REFLECTIONS AT 70
Who might be interested in these reflections?
Those who seek help from the experience of others or simply companionship in their own quest?
As for myself, though these reflections may have only limited interest now and in the future, they could help me see more clearly in the sea of doubt that surrounds those who work in the public domain.
Unlike dentists and undertakers, many people see, use and are affected by the work we do. That is why we are so easily crucified or, by the same token, sanctified.
And why we become so distracted. We waste so much time worrying about what image we project.
In the days, as they say in Mozambique, the architect’s only concern was to do a good job, safe, comfortable and economical.
One didn’t even know who the architect was.
Today, without publicity there is no work. Without self promotion there is no self respect.
Without magazines, exhibitions, books, you are nobody.
The time has come to return to an architecture that is not a performing art.
To an architecture that is a constant search and a permanent discovery, and whose price and value reside in itself.
What are the problems confronting architects today?
Too little work for many? To much work for a few? The impact of real estate speculation? Clients without culture? Partisan afiliations? Corporate manipulation? Competition from unqualified technicians who sell themselves for a pittance? Clients beholden to local officials for approval of their projects? Their own lack of culture?
The truth is that there has never been so much talent in this world; it is also true that the need for talented architects has never been greater.
But are they prepared to work where, when, and in whatever way is needed?
I am not going to try to answer such impossible questions, though I cannot help asking them. I can envisage a situation where the architect can again assume the role of the master builder, solving what needs to be solved from conception to completion, job by job, with particular care, dedication and competence.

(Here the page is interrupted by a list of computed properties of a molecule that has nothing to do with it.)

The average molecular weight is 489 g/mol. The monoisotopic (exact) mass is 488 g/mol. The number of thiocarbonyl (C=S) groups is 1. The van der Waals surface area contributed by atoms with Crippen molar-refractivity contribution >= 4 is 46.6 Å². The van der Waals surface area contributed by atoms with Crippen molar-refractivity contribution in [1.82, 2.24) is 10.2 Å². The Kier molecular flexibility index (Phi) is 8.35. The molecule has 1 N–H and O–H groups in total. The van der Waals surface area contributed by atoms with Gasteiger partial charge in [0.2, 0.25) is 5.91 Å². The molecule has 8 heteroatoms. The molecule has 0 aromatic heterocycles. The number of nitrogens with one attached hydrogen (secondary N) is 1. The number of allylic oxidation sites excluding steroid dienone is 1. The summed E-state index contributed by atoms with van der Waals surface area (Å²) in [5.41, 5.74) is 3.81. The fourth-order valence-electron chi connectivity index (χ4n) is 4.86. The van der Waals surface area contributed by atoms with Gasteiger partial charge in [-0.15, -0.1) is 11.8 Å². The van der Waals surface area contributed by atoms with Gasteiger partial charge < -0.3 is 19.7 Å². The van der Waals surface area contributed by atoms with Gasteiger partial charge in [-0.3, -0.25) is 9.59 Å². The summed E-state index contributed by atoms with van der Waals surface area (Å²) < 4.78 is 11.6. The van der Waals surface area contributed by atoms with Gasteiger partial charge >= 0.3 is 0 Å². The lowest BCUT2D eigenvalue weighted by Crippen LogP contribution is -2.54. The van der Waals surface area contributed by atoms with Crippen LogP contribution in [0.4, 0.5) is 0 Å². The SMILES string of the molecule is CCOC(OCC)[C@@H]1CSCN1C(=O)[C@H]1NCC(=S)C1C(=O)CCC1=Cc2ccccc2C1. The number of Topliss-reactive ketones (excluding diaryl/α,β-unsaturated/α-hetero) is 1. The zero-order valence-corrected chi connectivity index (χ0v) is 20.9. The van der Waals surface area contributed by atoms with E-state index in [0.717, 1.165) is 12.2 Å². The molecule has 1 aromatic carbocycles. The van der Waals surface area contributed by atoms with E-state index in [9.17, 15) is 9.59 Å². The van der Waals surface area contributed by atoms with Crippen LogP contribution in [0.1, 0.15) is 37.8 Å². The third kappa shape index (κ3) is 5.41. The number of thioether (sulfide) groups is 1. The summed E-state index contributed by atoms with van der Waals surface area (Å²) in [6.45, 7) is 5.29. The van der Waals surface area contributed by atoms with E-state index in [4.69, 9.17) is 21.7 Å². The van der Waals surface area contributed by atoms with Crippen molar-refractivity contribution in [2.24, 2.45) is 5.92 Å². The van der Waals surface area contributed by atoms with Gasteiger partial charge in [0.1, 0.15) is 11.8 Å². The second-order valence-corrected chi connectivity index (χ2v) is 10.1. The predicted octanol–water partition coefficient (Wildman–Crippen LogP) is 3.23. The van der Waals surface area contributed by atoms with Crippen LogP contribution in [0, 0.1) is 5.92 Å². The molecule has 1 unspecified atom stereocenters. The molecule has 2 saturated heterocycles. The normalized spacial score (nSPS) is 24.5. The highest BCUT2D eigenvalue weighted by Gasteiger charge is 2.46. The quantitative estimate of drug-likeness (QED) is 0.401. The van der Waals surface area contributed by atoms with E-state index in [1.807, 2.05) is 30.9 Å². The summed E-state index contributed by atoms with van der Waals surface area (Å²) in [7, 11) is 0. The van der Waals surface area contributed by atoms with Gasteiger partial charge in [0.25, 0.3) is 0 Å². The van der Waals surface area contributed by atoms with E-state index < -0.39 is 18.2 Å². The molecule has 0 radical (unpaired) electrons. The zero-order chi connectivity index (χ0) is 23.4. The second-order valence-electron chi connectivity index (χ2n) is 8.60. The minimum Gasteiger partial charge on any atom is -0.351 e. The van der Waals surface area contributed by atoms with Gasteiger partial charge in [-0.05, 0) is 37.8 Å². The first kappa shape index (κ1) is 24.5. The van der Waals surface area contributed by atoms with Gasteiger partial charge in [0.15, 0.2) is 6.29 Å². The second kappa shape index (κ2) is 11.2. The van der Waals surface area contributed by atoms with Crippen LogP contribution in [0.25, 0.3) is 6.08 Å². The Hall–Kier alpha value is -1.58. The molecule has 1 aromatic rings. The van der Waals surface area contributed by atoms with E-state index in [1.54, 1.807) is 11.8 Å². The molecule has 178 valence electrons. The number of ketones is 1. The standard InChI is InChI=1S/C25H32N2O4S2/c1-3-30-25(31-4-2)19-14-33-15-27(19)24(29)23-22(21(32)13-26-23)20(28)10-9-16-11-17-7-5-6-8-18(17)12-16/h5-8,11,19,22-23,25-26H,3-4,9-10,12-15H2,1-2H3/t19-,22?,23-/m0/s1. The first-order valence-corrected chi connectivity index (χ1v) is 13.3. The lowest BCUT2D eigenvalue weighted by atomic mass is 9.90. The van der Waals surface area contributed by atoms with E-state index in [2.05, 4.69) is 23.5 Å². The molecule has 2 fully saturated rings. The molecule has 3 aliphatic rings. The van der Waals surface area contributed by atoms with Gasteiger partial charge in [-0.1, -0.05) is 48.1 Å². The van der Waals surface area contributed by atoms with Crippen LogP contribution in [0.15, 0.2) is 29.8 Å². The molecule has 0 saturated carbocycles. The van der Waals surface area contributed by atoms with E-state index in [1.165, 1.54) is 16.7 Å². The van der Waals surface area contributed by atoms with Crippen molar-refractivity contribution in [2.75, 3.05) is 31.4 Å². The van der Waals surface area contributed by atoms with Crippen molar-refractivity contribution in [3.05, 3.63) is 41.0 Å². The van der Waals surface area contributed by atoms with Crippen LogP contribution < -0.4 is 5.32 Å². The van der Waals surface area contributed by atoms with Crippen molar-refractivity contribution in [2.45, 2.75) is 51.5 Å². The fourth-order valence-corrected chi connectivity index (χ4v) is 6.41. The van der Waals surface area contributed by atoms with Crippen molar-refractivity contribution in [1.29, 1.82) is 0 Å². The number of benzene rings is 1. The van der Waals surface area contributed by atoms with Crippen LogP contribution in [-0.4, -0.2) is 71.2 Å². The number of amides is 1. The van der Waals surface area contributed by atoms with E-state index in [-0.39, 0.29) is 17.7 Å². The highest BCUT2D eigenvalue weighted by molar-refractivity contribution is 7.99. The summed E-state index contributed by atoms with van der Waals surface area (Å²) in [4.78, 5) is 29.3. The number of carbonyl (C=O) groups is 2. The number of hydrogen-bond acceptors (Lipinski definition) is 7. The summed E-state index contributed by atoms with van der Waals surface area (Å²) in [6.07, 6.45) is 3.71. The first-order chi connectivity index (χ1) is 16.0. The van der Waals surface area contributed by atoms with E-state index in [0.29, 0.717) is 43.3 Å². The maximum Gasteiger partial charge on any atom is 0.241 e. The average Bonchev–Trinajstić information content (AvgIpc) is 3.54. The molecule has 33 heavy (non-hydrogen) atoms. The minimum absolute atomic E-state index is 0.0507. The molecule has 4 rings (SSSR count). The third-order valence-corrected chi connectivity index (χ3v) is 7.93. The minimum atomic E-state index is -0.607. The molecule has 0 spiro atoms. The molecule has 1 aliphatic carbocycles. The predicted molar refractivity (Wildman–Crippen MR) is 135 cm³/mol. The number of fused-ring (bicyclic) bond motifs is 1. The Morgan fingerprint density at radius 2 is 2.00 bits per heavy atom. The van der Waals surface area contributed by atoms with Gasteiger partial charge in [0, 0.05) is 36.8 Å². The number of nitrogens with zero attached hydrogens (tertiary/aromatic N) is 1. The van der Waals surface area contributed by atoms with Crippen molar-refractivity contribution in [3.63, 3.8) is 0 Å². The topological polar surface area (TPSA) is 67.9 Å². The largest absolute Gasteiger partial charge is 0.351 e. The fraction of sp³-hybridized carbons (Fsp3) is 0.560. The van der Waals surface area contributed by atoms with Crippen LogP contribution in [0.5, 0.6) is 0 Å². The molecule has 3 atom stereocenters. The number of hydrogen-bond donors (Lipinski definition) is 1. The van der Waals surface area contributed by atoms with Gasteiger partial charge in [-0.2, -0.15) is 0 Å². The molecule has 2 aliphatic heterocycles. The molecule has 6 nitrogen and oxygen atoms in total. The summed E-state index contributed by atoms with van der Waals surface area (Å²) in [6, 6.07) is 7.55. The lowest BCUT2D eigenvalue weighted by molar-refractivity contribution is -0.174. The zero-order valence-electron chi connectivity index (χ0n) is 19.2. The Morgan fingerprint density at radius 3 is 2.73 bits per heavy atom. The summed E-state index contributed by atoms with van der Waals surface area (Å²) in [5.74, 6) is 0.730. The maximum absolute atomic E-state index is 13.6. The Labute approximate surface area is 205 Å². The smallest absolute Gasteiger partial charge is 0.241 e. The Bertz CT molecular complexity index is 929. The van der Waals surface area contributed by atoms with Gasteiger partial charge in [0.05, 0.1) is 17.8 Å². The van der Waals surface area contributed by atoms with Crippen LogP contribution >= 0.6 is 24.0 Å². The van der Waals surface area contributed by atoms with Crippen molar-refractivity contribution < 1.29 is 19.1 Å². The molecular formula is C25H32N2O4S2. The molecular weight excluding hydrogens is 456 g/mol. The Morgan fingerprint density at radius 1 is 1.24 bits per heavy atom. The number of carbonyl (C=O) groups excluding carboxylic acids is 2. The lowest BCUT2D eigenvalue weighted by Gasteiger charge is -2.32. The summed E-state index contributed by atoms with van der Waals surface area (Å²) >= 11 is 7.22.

It may seem “un-natural” to think this way at a time when huge enterprises control the development of the project, “garanteeing” so-called efficiency, immunity from civil liability, technical performance, corporate credibility, and, ultimately, brand value.
Should they be blamed? After all, those enterprises run huge risks. Hundreds of employees must be paid every month. The overhead costs are enormous. And efficiency is often illusory.
On the other hand, interest in architecture has grown exponentially in the last fifty years. With the liberation of women, what had been a “man’s profession” has been opened up to the other half of the world. Another sensibility has been brought to bear on design issues and a novel aproach introduced to social and psychological factors.
The complexity of the construction process fosters a growing remoteness from the job site. This, together with legal provisions of building contracts, increasingly restricts the architect to the computer screen, leading to a literary aproach to space, to synthetic imagery, and to rhetorical representation rather than to a keen awareness of sensory experience.
The computer is a magnificent tool but it’s devoid of critical judgment and therefore unable to prevent the architect from imagining the impossible. So formal invention can become an Escher-like exercise passed on to the technologists whose job it is to make it buildable in spite of it’s lack of tectonic sense.